At the receiving location, the output from transmission facility 14 is connected to an adaptive decoder 16 which converts the incoming 8 kb/s digital signal to a 16 kb/s signal. Decoder 16 will also be described in considerable detail later. The output of decoder 16 is connected to a CVSD Digital-to-Analog Converter which is connected to a 16 kb/s clock 18. The analog output of converter 17 is connected to a transducer 19, for example, a telephone receiver, which recreates the original audio input to microphone 10. To simplify the drawing, only one direction of transmission has been shown. Obviously, for two-way transmission, additional equipment will be required at both ends of the system; however, this is identical to that shown and, thus, need not be discussed in detail.
FIG. 2 depicts the circuitry of adaptive encoder 13 in more detail. As shown, the output of A/D converter 11 is applied, via lead 21, to the input of a threshold monitor 22; to one input of an AND gate 23; and, via an electronic switch S1A, to the input of a first-in, first-out (FIFO) buffer 24. The set output of monitor 22 is connected to the other input of AND gate 23 while the reset lead of monitor 22 is connected to a control circuit 26 which will be discussed in greater detail below. The output of AND gate 23 is connected to the counting input of a bit counter 27 having a capacity of 7,600 bit counts in the illustrative example. The output of counter 27 is also connected to control circuit 26 as is the reset lead 28. A pair of comparitor circuits 29 and 31 connected between bit counter 27 and control circuit 26 respectively indicate to the control circuit when the count in counter 27 has reached 12 bits or 7,600 bits, its maximum count.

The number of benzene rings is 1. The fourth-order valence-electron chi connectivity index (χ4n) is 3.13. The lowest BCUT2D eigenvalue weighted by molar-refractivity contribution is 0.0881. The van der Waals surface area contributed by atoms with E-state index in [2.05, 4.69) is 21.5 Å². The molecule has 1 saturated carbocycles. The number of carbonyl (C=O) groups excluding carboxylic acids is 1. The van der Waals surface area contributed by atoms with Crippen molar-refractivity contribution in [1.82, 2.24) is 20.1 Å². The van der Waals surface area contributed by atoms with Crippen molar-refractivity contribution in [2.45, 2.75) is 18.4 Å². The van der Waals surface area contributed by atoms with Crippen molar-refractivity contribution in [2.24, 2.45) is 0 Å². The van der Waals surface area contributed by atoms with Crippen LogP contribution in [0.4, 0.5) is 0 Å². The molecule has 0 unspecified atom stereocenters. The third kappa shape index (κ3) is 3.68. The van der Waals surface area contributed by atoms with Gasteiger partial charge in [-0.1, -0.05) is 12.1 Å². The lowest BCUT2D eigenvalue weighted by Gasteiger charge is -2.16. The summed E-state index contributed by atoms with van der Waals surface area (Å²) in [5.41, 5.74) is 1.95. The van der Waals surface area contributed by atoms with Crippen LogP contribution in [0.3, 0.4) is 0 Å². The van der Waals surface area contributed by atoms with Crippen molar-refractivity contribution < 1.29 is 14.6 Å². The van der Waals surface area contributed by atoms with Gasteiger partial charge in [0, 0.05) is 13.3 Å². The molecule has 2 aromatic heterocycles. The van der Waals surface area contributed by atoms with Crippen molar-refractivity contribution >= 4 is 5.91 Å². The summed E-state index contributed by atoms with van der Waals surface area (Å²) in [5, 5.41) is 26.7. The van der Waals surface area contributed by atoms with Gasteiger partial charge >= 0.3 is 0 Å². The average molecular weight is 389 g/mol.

The output of the 12 bit FIFO buffer 24 is connected, via an electronic switch S1B, to the input of a FIFO output buffer 32. Buffer 32 has a capacity of 24,000 bits in the illustrative embodiment with the first and last bit positions being used to derive an "overflow" flag signal and an "underflow" flag signal on leads 33 and 34, respectively. Buffer 32 is also connected to the output of an 8 kb/s clock 36.
As will be explained below, upon command from control circuit 26, switches S1A and S1B are moved to the "off" or open position and in this condition, a code word generator and buffer 41 generates from 1 to 4 special code words which are connected to the input of buffer 32 via a gating circuit 42. Gate 42 and code word generator 41 are connected to a 16 kb/s clock 43. An inverter 44 is connected between code word generator 41 and gate 42 to produce an inverted, or "negative" version of the code word (or words) generated by generator 41. The output of encoder 13 is taken from the output of FIFO buffer 32 at the rate of 8 kb/s.